The next day, I noticed that this good feeling wasn't as pleasurable or intense as  the ones I experience after reading an email from a reader or review . 

Perhaps the difference between them is emotion. There is little emotion in a spreadsheet, but  a huge amount in hearing personal stories, reading someone's views, or forming relationships. They are full of meaning and their effects last longer. 

In life, we are taught to set goals and measure progress. Our sense of achievement is tied to our ambitions and how we measure them. Perhaps we should spend more time identifying the dimensions of progress and then measure all of them. The numerical ones are important but the emotional ones are too.


Friday 6 September 2013

A Builder's Approach to Doing So Much With So Little Time

For me, the first week of September represents the beginning of school and an intense period of work. This year, that includes webinars, conference workshops and client engagements in Canada, US and UK. 

My biggest challenge is that I have eight distinct speaking commitments within a two-week delivery period starting in late September. The topic of change is the same but the objectives, audiences and formats are different.  How am I going to create so many sessions in such a short period of time?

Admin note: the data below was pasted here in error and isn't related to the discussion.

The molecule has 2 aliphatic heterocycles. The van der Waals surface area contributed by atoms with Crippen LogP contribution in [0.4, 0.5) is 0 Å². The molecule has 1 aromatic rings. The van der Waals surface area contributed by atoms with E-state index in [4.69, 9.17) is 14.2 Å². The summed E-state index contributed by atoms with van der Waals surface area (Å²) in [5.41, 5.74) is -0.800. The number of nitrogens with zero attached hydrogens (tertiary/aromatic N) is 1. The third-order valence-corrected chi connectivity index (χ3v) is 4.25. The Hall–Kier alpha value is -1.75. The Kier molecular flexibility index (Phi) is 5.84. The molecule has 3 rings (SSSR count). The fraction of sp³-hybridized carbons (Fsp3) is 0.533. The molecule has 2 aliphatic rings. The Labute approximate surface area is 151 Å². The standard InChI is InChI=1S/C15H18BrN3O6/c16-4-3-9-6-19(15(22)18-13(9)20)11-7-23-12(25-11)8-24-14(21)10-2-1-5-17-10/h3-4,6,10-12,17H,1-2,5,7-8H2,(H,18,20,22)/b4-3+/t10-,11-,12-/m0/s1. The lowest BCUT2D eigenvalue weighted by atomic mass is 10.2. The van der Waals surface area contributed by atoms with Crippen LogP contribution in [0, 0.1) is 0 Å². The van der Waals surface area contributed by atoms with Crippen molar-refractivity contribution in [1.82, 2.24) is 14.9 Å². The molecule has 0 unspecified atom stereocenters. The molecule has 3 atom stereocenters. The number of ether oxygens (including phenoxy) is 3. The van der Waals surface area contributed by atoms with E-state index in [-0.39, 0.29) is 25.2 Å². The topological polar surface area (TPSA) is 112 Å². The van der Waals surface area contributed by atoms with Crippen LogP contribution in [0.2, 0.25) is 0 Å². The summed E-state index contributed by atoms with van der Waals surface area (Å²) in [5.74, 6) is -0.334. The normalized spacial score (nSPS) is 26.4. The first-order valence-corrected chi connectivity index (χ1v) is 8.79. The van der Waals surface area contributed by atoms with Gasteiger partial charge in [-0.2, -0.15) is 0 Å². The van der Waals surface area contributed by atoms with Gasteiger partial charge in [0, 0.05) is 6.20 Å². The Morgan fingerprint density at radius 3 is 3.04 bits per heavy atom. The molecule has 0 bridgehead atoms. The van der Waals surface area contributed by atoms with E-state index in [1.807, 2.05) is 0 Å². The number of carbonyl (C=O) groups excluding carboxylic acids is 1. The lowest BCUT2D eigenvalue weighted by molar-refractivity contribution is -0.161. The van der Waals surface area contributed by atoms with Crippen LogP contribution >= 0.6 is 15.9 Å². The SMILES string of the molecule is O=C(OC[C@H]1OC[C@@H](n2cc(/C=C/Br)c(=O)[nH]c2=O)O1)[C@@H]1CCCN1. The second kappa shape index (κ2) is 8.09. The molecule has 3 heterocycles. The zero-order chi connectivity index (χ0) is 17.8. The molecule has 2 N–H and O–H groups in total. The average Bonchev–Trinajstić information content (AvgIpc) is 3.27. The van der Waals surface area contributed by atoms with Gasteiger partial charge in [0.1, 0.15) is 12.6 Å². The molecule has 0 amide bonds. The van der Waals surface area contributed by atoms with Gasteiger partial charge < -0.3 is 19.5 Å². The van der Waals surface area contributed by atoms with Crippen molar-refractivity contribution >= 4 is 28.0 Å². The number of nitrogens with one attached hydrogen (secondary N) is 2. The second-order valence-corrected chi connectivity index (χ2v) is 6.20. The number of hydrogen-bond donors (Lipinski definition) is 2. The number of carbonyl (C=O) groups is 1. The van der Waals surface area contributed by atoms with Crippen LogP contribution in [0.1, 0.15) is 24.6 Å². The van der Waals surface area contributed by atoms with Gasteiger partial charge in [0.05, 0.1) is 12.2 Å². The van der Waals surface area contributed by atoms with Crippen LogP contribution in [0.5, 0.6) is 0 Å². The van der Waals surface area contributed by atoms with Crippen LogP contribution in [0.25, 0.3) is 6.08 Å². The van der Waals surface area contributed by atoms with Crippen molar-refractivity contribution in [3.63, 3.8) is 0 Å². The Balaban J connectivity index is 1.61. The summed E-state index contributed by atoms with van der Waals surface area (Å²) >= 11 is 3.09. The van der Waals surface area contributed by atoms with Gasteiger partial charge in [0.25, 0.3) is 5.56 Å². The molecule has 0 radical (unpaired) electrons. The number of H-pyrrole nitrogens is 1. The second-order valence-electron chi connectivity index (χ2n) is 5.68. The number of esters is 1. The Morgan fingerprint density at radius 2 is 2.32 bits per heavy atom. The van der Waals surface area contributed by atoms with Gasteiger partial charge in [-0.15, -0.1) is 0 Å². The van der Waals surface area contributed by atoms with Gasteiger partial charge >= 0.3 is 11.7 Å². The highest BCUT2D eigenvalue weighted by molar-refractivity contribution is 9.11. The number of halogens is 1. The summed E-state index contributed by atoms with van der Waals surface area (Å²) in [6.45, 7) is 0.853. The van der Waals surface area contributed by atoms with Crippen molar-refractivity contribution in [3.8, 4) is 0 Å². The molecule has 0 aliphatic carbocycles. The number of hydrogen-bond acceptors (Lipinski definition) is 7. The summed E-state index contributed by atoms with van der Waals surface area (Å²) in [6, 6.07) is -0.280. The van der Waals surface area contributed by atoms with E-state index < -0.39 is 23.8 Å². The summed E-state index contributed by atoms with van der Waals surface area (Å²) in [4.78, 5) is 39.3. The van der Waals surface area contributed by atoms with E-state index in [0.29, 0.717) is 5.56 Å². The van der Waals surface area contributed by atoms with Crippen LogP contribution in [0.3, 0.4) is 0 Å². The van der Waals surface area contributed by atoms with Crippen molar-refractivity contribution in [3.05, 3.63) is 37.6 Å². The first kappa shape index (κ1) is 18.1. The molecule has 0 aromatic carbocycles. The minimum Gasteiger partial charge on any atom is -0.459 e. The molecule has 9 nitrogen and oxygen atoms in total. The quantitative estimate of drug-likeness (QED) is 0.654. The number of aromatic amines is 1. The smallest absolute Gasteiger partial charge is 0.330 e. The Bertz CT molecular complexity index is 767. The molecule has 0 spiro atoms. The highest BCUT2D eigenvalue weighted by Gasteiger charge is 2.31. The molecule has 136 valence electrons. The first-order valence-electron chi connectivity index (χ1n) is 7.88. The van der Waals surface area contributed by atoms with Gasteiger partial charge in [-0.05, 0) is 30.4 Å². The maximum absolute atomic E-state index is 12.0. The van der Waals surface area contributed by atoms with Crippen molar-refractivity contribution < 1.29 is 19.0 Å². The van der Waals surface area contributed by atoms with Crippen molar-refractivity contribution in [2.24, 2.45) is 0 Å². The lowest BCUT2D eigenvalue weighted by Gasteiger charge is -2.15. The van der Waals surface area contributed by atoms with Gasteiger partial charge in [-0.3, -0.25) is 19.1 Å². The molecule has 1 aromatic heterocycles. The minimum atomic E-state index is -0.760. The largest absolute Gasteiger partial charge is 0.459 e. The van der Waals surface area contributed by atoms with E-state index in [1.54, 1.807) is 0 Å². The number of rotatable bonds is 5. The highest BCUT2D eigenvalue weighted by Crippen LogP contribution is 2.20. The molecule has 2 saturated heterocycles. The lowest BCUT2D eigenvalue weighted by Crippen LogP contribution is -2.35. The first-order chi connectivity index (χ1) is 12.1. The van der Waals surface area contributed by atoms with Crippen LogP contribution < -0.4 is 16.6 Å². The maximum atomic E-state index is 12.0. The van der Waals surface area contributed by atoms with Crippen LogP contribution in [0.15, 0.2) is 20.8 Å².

I have decided to use  a builder's approach to doing so much with so little time:

  • Start with a macro view of all projects - take a big picture view across all projects to identify similarities and differences 
  • Aggregate common activities - it is more effective and efficient to complete like tasks
  • Draw out the work - blueprints aren't Word text documents, they are pictures
  • Reuse blueprints - reuse component parts if they meet the specifications of the job 
  • Test your work with a peer - quick draft reviews take less time  and are more productive than long  solo design sessions
  • Compartmentalize delivery - the second presentation is irrelevant to the first audience so meet the first deadline first
  • Capture learnings, then move on - document what worked and didn't and then move on to the next deadline - the clock is ticking

I am at the blueprinting phase of my work and already feel a sense of momentum. My projects are informing each other, and the thinking is consistent among them. Each one is customized but with a common foundation. It feels like the builder analogy is working.